Loonie ties the hands of BoC

By Vikram Barhat | December 17, 2010 | Last updated on December 17, 2010
3 min read

As dollar-parity becomes more of a floor than a ceiling, Canada continues to lose its share of the U.S. import market. As conventional measures remain inapplicable, Canadian economists are suggesting radical moves to tackle the issue of an overheating loonie.

The rapid rise in the value of Canadian dollar owing to foreign investors and central banks flocking to Canada is hurting an already battered Canadian manufacturing sector while making it difficult for the Bank of Canada to raise interest rates to curb household debt, according to a report from CIBC World Markets.

“Reasonable decisions by central banks to diversify their reserve holdings, including added weight in the Canadian dollars, may have been a key factor in driving our currency to parity vs. the U.S. unit, offsetting a large trade deficit,” says Avery Shenfeld, chief economist at CIBC. “Those central banks are not, of course, trying to control their currency’s cross against the Canadian dollar; nor are they directly aiming at driving the loonie up against the U.S. unit. But that is still the outcome.”

Foreign investors added more than $72 billion to their Canadian dollar bond holdings in the past 12 months, nearly enough to finance last year’s combined federal and provincial deficits.

The elevated value of the loonie has hamstrung the Bank of Canada in its efforts to stem the rapid growth in consumer debt through interest rates hikes. Any further rate rise would push the loonie even higher, sending already suffering exports on the skids.

Noting that the Bank is fast running out of ways to contain the loonie, Shenfeld points to a weapon that can fight fire with fire. “Canada could match foreign central bank intervention in favour of our currency with an offsetting intervention, selling an equivalent volume of loonies, says Shenfeld. “That would simply move back to market determined exchange rates, and would loosen the death grip on the Canadian dollar.”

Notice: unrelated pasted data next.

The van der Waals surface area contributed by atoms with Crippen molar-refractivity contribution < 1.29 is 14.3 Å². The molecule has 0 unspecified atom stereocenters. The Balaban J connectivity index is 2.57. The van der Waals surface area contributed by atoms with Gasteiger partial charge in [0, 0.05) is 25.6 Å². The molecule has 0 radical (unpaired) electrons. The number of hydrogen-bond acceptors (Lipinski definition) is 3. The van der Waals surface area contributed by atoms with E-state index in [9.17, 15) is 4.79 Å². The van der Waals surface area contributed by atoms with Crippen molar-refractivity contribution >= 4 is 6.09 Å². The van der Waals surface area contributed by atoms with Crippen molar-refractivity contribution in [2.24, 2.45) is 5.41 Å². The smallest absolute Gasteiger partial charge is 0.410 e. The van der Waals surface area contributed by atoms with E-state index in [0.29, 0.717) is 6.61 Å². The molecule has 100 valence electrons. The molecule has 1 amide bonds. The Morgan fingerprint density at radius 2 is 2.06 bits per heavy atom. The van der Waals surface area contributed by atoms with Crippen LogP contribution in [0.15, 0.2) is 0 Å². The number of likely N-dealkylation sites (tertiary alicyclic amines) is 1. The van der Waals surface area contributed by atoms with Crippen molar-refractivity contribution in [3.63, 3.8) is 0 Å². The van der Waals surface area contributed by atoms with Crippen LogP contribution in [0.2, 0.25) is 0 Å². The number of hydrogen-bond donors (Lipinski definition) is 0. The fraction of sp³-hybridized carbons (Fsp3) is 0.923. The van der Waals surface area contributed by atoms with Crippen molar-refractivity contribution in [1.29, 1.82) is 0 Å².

From the investment perspective, anyone who’s investing in companies that do business with the rest of the world is going to be negatively impacted, says John Kurgan, senior market strategist at Lind-Waldock Canada, a brokerage firm with offices in Toronto and Montreal. “If investors are looking to invest in companies, (they) want to take a look to see if (the companies) have their business hedged in some way with respect to the U.S. and Europe.”

Once the loonie goes north of parity it’s going to hover around that region for a while, he adds. “I think we’re going through par and we are going to stay above par, until the second quarter of 2011, regardless of how hard the BoC tries to break away.”

The other thing that’s affecting the Canadian dollar is its correlation to the price of crude oil. And judging by the current buy signals the oil prices will continue to rise, taking the loonie along for the ride, says Krugan.

Shenfeld suggests Canadian policymakers pay more attention to the impacts of an imbalance in trade tied to misaligned currencies, another key factor responsible for the current global economic environment.

Vikram Barhat